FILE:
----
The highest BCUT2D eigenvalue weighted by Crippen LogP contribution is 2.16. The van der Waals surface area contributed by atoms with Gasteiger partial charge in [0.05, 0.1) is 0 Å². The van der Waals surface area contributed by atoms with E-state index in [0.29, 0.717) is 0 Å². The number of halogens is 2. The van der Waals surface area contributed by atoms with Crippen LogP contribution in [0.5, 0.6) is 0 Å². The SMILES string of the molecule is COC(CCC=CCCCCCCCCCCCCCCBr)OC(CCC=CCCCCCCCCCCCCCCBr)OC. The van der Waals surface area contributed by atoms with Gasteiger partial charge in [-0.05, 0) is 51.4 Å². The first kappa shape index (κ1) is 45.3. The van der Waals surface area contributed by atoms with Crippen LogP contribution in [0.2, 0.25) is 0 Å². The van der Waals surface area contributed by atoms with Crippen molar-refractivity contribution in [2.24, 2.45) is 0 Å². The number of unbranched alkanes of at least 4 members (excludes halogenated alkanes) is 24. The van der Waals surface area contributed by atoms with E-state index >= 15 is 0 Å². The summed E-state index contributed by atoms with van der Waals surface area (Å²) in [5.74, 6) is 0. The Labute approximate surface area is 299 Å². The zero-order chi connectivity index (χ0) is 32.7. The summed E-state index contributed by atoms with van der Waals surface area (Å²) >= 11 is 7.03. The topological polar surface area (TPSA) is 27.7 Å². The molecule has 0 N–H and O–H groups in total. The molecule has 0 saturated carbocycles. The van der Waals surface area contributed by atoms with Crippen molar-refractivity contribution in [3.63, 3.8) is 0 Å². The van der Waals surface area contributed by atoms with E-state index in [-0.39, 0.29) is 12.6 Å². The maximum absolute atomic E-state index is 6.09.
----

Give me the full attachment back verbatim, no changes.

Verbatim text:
The highest BCUT2D eigenvalue weighted by Crippen LogP contribution is 2.16. The van der Waals surface area contributed by atoms with Gasteiger partial charge in [0.05, 0.1) is 0 Å². The van der Waals surface area contributed by atoms with E-state index in [0.29, 0.717) is 0 Å². The number of halogens is 2. The van der Waals surface area contributed by atoms with Crippen LogP contribution in [0.5, 0.6) is 0 Å². The SMILES string of the molecule is COC(CCC=CCCCCCCCCCCCCCCBr)OC(CCC=CCCCCCCCCCCCCCCBr)OC. The van der Waals surface area contributed by atoms with Gasteiger partial charge in [-0.05, 0) is 51.4 Å². The first kappa shape index (κ1) is 45.3. The van der Waals surface area contributed by atoms with Crippen LogP contribution in [0.2, 0.25) is 0 Å². The van der Waals surface area contributed by atoms with Crippen molar-refractivity contribution in [2.24, 2.45) is 0 Å². The number of unbranched alkanes of at least 4 members (excludes halogenated alkanes) is 24. The van der Waals surface area contributed by atoms with E-state index >= 15 is 0 Å². The summed E-state index contributed by atoms with van der Waals surface area (Å²) in [5.74, 6) is 0. The Labute approximate surface area is 299 Å². The zero-order chi connectivity index (χ0) is 32.7. The summed E-state index contributed by atoms with van der Waals surface area (Å²) >= 11 is 7.03. The topological polar surface area (TPSA) is 27.7 Å². The molecule has 0 N–H and O–H groups in total. The molecule has 0 saturated carbocycles. The van der Waals surface area contributed by atoms with Crippen molar-refractivity contribution in [3.63, 3.8) is 0 Å². The van der Waals surface area contributed by atoms with E-state index in [-0.39, 0.29) is 12.6 Å². The maximum absolute atomic E-state index is 6.09.